Saturday, December 22, 2018

Low Low Low cost liquid thrust chambers...


The very premise of what I’m trying to do is low cost as a primary design goal.
One has to question ALL of ones assumptions…
I personally fired the first ever 3D printed Regenerativly cooled liquid rocket engine.
ever fired in the world (2009)
I’ve done a lot of work in that space. The 3D aluminum costs are coming down….
Its cool high tech and in many ways awesome. Its also the single most expensive hardware component on my rocket by a factor of 3. For the long term business case to work I need to get the single 6” 24 foot tube cost ready to fly under $2K.  A die cast aluminum inner with a saddle jacket outer made from injection molded saddle and thin wall extruded aluminum outer is a rocket motor with a cost of under $200.00   So for the next generation of motors I’m going to abandon the 3D printed motors…
The first rocket motor I designed my self, and the 2nd liquid rocket motor I ever fired was saddle jacket, and  this generation will be as well. (113 Sec Fireing) 

 I’ll use machined aluminum done on my CNC lathe /mill as a stand in for di-cast aluminum. And the Saddle will either be machined aluminum or possibly machined polyethylene as a stand in for injection molded. 






9 comments:

Jimmy Beal said...

What's the burn time for your 6" tube rocket?

Have you narrowed down the engine from choices A,B, or C you posted earlier?

Paul Breed said...

Burn time in excess of 120 seconds.
Will be trying option B first.

Jimmy Beal said...

Will you do all of your engine testing at FAR or is there some place closer to home you can test? I was going through the Wayback Machine archive of the Armadillo work - I forgot those guys used to fire their LOX/Alcohol engine on their loading dock!

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Robert Clark said...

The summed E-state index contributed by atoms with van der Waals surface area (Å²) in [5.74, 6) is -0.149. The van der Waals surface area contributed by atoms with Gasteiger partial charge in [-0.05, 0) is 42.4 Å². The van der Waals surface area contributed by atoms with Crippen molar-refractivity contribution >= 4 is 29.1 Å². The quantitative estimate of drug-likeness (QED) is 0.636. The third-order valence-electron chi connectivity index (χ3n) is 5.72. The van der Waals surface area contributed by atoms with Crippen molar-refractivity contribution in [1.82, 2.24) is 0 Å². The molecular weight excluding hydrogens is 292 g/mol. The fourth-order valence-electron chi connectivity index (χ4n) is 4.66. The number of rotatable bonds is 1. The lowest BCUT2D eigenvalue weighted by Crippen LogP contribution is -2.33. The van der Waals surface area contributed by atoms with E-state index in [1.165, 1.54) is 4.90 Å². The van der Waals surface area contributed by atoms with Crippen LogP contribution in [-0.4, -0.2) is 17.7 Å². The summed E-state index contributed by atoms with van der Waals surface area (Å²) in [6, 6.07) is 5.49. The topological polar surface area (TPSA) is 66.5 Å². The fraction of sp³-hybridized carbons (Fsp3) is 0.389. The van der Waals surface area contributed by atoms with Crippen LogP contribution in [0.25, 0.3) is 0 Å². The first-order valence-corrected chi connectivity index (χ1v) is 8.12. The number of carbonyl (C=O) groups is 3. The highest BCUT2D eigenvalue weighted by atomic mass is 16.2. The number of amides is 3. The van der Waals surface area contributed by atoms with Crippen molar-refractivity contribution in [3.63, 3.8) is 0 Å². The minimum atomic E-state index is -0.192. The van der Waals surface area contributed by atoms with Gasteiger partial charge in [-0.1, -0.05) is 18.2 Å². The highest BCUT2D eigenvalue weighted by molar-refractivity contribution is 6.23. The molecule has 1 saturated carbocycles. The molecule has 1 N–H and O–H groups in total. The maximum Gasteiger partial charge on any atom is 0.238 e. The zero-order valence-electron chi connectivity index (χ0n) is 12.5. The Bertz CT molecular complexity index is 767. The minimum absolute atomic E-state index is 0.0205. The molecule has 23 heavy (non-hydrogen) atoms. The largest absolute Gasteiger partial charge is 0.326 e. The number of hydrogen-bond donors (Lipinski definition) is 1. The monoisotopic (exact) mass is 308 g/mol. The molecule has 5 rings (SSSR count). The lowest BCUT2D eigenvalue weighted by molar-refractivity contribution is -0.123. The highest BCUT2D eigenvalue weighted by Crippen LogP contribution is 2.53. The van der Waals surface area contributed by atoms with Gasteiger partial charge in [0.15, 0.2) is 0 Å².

I have a theory that the reason why rocket engines at best such as the SSME’s, have total lifetimes at tens of hours, while jet engines have lifetimes of thousands of hours is because of much lower operating temperatures of jet engines. Jet engines might burn at ca. 1,200 C while rocket engines at ca. 3,000 C.

Then if we operate rocket engines at similar relatively low temperatures of 1,200 C they should also have thousand hour lifetimes. This could be done by making the engines run very fuel rich. I’m aware that rocket engines run fuel-rich anyway, but I’m thinking running the mixture ratio even lower, say 1 to 1.

This would give you lower performance in Isp at the lower temperatures but because of the lower temperatures and also pressure much lighter materials can be used. So at least this key component of the rocket would be lighter so could get better mass ratio, and you could still get sufficient delta-v for an orbital rocket.

Something you could try?

Bob Clark

Anonymous said...

Hey Paul,

Any updates on your project? Do you have to do all the engine testing at FAR or is there some place closer to San Diego that you can test

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